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High Court rules liability is not applicable to non-assigned site reports

General - Gavel

A landmark High Court judgement has ruled that a contaminated land site report prepared for Bridgend County Borough Council by consultants Integral Geotechnique (Wales) Ltd could not be the subject of a claim in tort by purchasers BDW Trading Ltd for failure to identify ground contamination by asbestos as it had not requested its assignment with warranties.

Judge Stephen Davies also ruled that while some aspects of the site investigation were open to criticism, there was no evidence of professional negligence. 

A key legal judgement handed down on liability for alleged professional negligence failings in a geotechnical engineering consultant’s contaminated land site report concluded that a purchasing third party cannot hold that consultant responsible unless the report has been formally assigned to it.

The case in question, BDW Trading Ltd v Integral Geotechnique (Wales) Ltd [2018] EWHC 1915 (TCC), published in September 2018, has provided useful guidance as to where duty of care lies when a consultant prepares a report for a vendor that is subsequently relied on by the purchaser and on negligence in terms of their preparation.

The land in question was owned by Bridgend County Borough Council, which engaged Integral Geotechnique (Wales) Ltd to prepare a site report. Once remediation work on the site was completed, the council put the land out to tender for development. Developer BDW Trading Ltd, part of the Barratt Group, received the tender package, including the report by IGL, in June 2012, and bought the land almost two years later for £4.5m. During this time, the complainant made no request to the council for an assignment of the benefit of the report, nor any other legal document that would allow them to rely on it, but it did query certain parts of it with IGL.

In 2014, groundworks began ahead of development, and extensive contamination with asbestos was discovered in grassed-over parts of the site. The developer then accused IGL of negligent reporting and brought an action for damages, arguing that had the risk of asbestos been acknowledged in the report, the purchaser would have negotiated a lower price for the land. It argued that IGL therefore owed it a duty of care in tort.

In the High Court, Judge Stephen Davies noted that it was clear the council had made IGL aware the report was likely to be used by developers, but "it is also clear that it was envisaged that the mechanism for giving the successful purchaser and, indeed, any further purchaser comfort that it could place legal reliance upon the report was through the mechanism of an "assignment with warranties"". He considered IGL had anticipated it would be approached for an assignment "in due course", and that had this occurred, "in principle IGL would have had no objection to so doing".

Judge Davies was critical of the failure to highlight potential ground contamination by asbestos-containing materials (ACMs). He noted: "Since ACMs within the building structures were identified as a potential contaminant source in section 4.5 and since it was known that former building structures had been demolished, and since there was a risk that the products of demolition remained in made ground, then the risk of ACMs being present within made ground should also have been identified as a potential contaminant source."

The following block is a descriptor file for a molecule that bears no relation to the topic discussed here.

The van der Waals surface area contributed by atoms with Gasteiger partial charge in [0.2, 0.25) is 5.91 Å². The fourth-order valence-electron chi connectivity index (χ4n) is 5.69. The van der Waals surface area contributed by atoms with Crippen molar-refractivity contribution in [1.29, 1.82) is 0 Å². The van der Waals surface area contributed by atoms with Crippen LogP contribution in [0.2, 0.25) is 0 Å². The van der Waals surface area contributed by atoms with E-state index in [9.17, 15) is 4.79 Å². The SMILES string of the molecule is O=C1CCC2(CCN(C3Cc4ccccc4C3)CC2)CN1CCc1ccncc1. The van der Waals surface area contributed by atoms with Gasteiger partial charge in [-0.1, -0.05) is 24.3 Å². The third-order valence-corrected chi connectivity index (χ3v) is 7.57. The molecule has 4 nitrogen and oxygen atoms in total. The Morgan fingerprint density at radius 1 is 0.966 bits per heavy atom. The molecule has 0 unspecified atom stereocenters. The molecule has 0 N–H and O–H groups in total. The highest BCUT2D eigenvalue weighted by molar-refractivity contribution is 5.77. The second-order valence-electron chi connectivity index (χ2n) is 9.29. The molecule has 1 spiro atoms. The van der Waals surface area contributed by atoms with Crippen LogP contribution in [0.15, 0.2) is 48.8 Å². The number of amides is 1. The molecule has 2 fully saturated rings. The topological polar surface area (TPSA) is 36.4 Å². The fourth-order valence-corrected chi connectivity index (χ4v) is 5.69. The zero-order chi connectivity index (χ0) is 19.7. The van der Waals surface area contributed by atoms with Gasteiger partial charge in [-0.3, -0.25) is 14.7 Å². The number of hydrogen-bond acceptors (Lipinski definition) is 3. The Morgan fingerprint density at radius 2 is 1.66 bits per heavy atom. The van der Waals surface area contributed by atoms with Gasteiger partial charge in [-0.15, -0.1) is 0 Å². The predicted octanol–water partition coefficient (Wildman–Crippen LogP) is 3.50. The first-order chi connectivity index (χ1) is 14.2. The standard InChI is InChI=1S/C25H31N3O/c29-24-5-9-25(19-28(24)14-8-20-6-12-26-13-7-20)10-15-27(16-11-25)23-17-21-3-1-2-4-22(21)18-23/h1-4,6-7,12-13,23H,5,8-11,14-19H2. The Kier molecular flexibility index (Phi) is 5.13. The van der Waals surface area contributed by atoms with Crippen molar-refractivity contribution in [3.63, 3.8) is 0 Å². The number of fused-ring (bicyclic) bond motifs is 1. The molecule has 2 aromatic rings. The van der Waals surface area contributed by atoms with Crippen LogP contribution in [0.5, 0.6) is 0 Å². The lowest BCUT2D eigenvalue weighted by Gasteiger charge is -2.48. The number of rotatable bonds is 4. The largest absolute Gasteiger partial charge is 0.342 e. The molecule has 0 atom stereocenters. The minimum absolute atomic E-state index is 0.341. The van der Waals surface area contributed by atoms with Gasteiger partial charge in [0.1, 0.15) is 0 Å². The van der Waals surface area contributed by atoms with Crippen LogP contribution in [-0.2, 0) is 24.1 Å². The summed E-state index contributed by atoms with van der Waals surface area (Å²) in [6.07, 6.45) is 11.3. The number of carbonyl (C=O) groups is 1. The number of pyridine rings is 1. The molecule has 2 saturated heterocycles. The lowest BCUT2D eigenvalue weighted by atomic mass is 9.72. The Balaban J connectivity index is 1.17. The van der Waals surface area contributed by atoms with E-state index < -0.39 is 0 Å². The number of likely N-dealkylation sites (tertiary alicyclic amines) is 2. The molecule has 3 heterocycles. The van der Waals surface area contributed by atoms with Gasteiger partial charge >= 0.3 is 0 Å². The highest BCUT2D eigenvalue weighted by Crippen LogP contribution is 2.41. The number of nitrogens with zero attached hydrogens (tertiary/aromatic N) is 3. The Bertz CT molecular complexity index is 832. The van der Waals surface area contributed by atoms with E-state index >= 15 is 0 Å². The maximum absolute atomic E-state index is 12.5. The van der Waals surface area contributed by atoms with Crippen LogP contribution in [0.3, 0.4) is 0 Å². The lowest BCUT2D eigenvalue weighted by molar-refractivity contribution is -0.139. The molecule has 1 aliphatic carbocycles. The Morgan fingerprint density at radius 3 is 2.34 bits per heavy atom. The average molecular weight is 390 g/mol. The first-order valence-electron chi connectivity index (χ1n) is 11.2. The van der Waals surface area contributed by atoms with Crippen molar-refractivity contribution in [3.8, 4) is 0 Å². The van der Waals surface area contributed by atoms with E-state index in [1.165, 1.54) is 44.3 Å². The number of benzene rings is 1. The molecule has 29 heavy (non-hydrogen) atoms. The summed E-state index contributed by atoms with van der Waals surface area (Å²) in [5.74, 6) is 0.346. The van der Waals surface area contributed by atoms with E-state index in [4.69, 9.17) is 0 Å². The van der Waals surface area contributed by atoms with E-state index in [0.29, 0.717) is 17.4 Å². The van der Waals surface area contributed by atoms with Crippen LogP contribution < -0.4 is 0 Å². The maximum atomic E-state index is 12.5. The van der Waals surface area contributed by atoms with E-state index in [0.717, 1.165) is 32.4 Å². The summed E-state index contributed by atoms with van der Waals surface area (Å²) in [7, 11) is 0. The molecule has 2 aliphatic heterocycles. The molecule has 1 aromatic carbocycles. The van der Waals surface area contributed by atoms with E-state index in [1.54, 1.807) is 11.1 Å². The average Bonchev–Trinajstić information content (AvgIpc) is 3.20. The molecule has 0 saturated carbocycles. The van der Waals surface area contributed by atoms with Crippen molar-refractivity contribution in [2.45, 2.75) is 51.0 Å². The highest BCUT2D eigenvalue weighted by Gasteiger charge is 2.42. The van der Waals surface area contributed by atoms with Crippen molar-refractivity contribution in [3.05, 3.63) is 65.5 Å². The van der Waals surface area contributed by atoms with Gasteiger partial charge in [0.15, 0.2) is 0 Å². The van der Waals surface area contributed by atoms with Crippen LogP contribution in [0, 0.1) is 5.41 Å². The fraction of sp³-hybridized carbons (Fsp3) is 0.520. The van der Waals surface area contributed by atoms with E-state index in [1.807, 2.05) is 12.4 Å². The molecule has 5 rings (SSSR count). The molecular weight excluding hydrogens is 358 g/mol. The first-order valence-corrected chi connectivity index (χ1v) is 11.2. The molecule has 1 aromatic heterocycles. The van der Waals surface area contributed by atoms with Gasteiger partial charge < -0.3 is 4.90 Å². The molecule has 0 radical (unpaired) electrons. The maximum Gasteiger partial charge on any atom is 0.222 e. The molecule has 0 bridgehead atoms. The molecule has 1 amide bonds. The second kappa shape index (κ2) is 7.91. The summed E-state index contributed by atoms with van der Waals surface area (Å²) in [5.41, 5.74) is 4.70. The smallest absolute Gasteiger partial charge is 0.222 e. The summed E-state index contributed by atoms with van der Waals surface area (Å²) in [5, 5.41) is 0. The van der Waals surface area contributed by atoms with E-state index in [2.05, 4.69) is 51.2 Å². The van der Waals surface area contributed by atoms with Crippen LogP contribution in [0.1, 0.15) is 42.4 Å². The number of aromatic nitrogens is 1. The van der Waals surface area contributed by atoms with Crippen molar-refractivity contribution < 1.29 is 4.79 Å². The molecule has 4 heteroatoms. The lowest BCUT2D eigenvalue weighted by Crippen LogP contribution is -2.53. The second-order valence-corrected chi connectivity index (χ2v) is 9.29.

Even so, he added that "it is important in my view not to cherry-pick and read sections of the report in isolation… This section was never intended to be read as the last word on the subject, as opposed to recording one of the steps along the way to the eventual conclusion". Nor did trial pits identify any evidence of contamination, he noted. He rejected the argument that the work was a "main investigation" rather than an "exploratory investigation" under the Investigation Code, and was therefore obliged to conduct grid testing at a spacing of between 10m and 25m, noting the scope was set out in the contract. It was unreasonable to expect a comprehensive assessment to identify hotspots in the absence of the site being fully cleared.

The contract with IGL was carried out under its standard conditions. These followed the Association of Consulting Engineers Conditions of Engagement 1995 or updates to them, unless otherwise stated. Clause 5 stated that: "Nothing in [this contract] confers or purports to confer any third-party benefit or any rights to enforce any term of this contract."

Total liability in relation to claims for pollution or environmental contamination was limited to the lesser of either the client’s [Bridgend] direct costs of clean-up or the amount recoverable, if any, from IGL’s professional indemnity insurance (capped at £300,000). The claim value would have been £1m.

Crucially, the ACE conditions of engagement state that "neither party may assign or transfer any benefit or obligation under this agreement without the prior written consent of the other party".

Concluding, Judge Davies rejected the argument that IGL as defendant had any liability for a third party acquiring the site in the absence of an assignment of the benefit of its report to the purchaser. He also concluded that there was no evidence of negligence in preparation of the report given the scope, but was critical of its failure to highlight potential for contamination of ground given asbestos was identified in demolished structures.

 

 

 

 

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